“The crazy muti-colored ‘chop-suey’ designs are coming back strong on custom full-size and mini trucks,” Bottom adds. “[But] tasteful, subtle graphics never go out of style. Pinstriping as an art form is also still highly regarded and it is getting harder to find guys doing it. So if you have an expert pinstriper in your area, take good care of him, make sure he is eating properly and getting enough rest! Tip him every time he does work for you!” (Author’s note -“ I like this guy’s thinking!)
Weiner from Performance West notes, “The choice of paint schemes is as varied as the enthusiasts themselves. Certainly, some [schemes] are traditional, such as flames, but are not limited to just traditional street rods. There is no question that enthusiasts from specific geographic areas and age groups have different ideas about what they like when it comes to custom paint. Some groups like wild, metal flake, while others choose hot rod black to make their statement. Historically, the cutting-edge trends still start out West and work their way East. Older enthusiasts tend to be more traditional, while younger enthusiasts are more avant-garde.”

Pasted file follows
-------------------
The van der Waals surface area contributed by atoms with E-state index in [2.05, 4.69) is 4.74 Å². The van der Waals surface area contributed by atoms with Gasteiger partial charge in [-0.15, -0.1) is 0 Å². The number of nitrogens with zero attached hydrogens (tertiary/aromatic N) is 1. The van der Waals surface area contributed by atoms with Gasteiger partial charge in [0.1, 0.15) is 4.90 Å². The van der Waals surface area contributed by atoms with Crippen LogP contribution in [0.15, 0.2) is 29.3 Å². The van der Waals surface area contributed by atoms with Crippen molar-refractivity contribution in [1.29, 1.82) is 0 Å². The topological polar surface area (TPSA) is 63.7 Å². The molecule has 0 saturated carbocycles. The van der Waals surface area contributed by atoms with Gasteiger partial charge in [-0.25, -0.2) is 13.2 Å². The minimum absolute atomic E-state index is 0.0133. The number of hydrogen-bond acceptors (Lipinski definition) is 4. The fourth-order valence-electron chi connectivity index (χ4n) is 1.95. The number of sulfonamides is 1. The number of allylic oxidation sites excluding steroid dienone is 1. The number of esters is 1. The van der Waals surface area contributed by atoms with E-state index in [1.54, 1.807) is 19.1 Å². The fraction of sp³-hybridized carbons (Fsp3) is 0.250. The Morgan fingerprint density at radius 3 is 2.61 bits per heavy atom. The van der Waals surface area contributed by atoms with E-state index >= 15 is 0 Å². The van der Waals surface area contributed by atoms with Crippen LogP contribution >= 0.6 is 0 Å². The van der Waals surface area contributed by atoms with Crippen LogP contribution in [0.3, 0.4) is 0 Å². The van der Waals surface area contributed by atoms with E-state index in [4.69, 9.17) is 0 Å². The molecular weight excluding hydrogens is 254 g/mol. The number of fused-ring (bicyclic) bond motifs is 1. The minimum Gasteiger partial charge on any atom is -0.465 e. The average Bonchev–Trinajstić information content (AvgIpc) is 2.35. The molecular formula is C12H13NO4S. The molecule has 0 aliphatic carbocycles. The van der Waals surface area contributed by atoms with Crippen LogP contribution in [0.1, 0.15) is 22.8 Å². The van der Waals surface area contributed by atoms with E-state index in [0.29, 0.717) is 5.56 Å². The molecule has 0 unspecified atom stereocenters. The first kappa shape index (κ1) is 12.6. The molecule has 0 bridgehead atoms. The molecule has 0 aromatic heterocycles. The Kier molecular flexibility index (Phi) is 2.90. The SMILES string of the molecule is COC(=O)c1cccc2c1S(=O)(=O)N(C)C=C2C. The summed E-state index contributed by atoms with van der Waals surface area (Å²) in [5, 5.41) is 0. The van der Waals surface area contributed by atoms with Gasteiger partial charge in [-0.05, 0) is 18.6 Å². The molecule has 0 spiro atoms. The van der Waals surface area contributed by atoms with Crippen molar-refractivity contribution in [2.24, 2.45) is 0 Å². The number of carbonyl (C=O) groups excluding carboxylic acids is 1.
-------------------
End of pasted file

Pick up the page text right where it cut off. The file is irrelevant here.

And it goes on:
Looking beyond collision repair shops and franchised economy painters, how do restylers who may have a client base for custom paint jobs, but who don’t want to invest in an in-house paint operation, locate, research and choose a partner custom-paint shop?
Weiner points out that “one way for a professional restyler to locate competent painters is to attend local car shows and talk to the owners of award-winning vehicles who have had their cars or trucks custom painted by local shops.”